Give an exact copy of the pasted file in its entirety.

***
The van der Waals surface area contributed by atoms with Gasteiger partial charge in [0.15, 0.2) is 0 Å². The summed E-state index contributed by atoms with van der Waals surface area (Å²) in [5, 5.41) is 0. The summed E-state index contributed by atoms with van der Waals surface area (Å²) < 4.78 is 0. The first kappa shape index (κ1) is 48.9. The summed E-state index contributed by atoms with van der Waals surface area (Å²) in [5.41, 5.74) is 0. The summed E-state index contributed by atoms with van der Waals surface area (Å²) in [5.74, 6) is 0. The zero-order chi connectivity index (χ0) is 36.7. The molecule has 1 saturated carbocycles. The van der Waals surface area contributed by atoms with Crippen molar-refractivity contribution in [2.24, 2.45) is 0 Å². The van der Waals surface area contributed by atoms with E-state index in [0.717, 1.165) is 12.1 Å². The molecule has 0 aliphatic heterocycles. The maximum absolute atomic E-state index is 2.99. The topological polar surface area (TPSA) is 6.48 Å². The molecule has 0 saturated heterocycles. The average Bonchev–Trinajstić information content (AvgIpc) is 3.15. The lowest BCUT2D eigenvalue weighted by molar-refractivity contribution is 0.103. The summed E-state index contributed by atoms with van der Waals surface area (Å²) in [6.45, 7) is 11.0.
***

The van der Waals surface area contributed by atoms with Gasteiger partial charge in [0.15, 0.2) is 0 Å². The summed E-state index contributed by atoms with van der Waals surface area (Å²) in [5, 5.41) is 0. The summed E-state index contributed by atoms with van der Waals surface area (Å²) < 4.78 is 0. The first kappa shape index (κ1) is 48.9. The summed E-state index contributed by atoms with van der Waals surface area (Å²) in [5.41, 5.74) is 0. The summed E-state index contributed by atoms with van der Waals surface area (Å²) in [5.74, 6) is 0. The zero-order chi connectivity index (χ0) is 36.7. The molecule has 1 saturated carbocycles. The van der Waals surface area contributed by atoms with Crippen molar-refractivity contribution in [2.24, 2.45) is 0 Å². The van der Waals surface area contributed by atoms with E-state index in [0.717, 1.165) is 12.1 Å². The molecule has 0 aliphatic heterocycles. The maximum absolute atomic E-state index is 2.99. The topological polar surface area (TPSA) is 6.48 Å². The molecule has 0 saturated heterocycles. The average Bonchev–Trinajstić information content (AvgIpc) is 3.15. The lowest BCUT2D eigenvalue weighted by molar-refractivity contribution is 0.103. The summed E-state index contributed by atoms with van der Waals surface area (Å²) in [6.45, 7) is 11.0.